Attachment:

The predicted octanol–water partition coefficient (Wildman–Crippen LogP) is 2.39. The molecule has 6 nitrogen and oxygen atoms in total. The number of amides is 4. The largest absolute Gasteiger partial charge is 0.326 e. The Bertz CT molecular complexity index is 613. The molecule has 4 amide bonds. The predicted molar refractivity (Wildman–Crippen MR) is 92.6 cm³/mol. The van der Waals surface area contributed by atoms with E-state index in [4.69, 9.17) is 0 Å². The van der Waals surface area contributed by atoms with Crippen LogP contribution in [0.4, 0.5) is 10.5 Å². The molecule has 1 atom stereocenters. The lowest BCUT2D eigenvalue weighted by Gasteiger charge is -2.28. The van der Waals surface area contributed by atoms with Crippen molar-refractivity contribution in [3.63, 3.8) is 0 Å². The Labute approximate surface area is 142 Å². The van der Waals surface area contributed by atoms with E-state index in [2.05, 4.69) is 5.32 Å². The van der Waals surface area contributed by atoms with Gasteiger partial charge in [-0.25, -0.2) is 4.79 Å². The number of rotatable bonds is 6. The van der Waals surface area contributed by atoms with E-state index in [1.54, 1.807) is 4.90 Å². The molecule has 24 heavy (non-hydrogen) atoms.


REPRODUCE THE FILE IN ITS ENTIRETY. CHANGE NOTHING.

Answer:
The predicted octanol–water partition coefficient (Wildman–Crippen LogP) is 2.39. The molecule has 6 nitrogen and oxygen atoms in total. The number of amides is 4. The largest absolute Gasteiger partial charge is 0.326 e. The Bertz CT molecular complexity index is 613. The molecule has 4 amide bonds. The predicted molar refractivity (Wildman–Crippen MR) is 92.6 cm³/mol. The van der Waals surface area contributed by atoms with E-state index in [4.69, 9.17) is 0 Å². The van der Waals surface area contributed by atoms with Crippen LogP contribution in [0.4, 0.5) is 10.5 Å². The molecule has 1 atom stereocenters. The lowest BCUT2D eigenvalue weighted by Gasteiger charge is -2.28. The van der Waals surface area contributed by atoms with Crippen molar-refractivity contribution in [3.63, 3.8) is 0 Å². The Labute approximate surface area is 142 Å². The van der Waals surface area contributed by atoms with E-state index in [2.05, 4.69) is 5.32 Å². The van der Waals surface area contributed by atoms with Gasteiger partial charge in [-0.25, -0.2) is 4.79 Å². The number of rotatable bonds is 6. The van der Waals surface area contributed by atoms with E-state index in [1.54, 1.807) is 4.90 Å². The molecule has 24 heavy (non-hydrogen) atoms.